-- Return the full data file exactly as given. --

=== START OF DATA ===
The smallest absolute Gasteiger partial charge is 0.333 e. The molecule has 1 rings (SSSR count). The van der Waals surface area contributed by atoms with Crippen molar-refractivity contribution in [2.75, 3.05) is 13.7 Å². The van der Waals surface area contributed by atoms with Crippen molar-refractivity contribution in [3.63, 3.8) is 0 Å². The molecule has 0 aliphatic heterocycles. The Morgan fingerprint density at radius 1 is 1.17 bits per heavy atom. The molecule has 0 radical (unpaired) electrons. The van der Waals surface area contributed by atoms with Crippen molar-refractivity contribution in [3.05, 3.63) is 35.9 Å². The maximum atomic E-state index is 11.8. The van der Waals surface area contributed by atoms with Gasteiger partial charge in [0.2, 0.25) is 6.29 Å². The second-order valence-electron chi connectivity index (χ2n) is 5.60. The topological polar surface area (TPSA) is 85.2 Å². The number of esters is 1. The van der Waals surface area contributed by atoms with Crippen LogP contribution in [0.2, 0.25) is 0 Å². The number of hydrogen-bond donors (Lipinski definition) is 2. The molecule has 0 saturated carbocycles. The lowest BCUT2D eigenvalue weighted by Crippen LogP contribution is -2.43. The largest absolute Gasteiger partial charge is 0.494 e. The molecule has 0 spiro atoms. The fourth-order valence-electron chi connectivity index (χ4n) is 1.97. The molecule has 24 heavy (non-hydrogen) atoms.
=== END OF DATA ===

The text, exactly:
The smallest absolute Gasteiger partial charge is 0.333 e. The molecule has 1 rings (SSSR count). The van der Waals surface area contributed by atoms with Crippen molar-refractivity contribution in [2.75, 3.05) is 13.7 Å². The van der Waals surface area contributed by atoms with Crippen molar-refractivity contribution in [3.63, 3.8) is 0 Å². The molecule has 0 aliphatic heterocycles. The Morgan fingerprint density at radius 1 is 1.17 bits per heavy atom. The molecule has 0 radical (unpaired) electrons. The van der Waals surface area contributed by atoms with Crippen molar-refractivity contribution in [3.05, 3.63) is 35.9 Å². The maximum atomic E-state index is 11.8. The van der Waals surface area contributed by atoms with Gasteiger partial charge in [0.2, 0.25) is 6.29 Å². The second-order valence-electron chi connectivity index (χ2n) is 5.60. The topological polar surface area (TPSA) is 85.2 Å². The number of esters is 1. The van der Waals surface area contributed by atoms with Crippen LogP contribution in [0.2, 0.25) is 0 Å². The number of hydrogen-bond donors (Lipinski definition) is 2. The molecule has 0 saturated carbocycles. The lowest BCUT2D eigenvalue weighted by Crippen LogP contribution is -2.43. The largest absolute Gasteiger partial charge is 0.494 e. The molecule has 0 spiro atoms. The fourth-order valence-electron chi connectivity index (χ4n) is 1.97. The molecule has 24 heavy (non-hydrogen) atoms.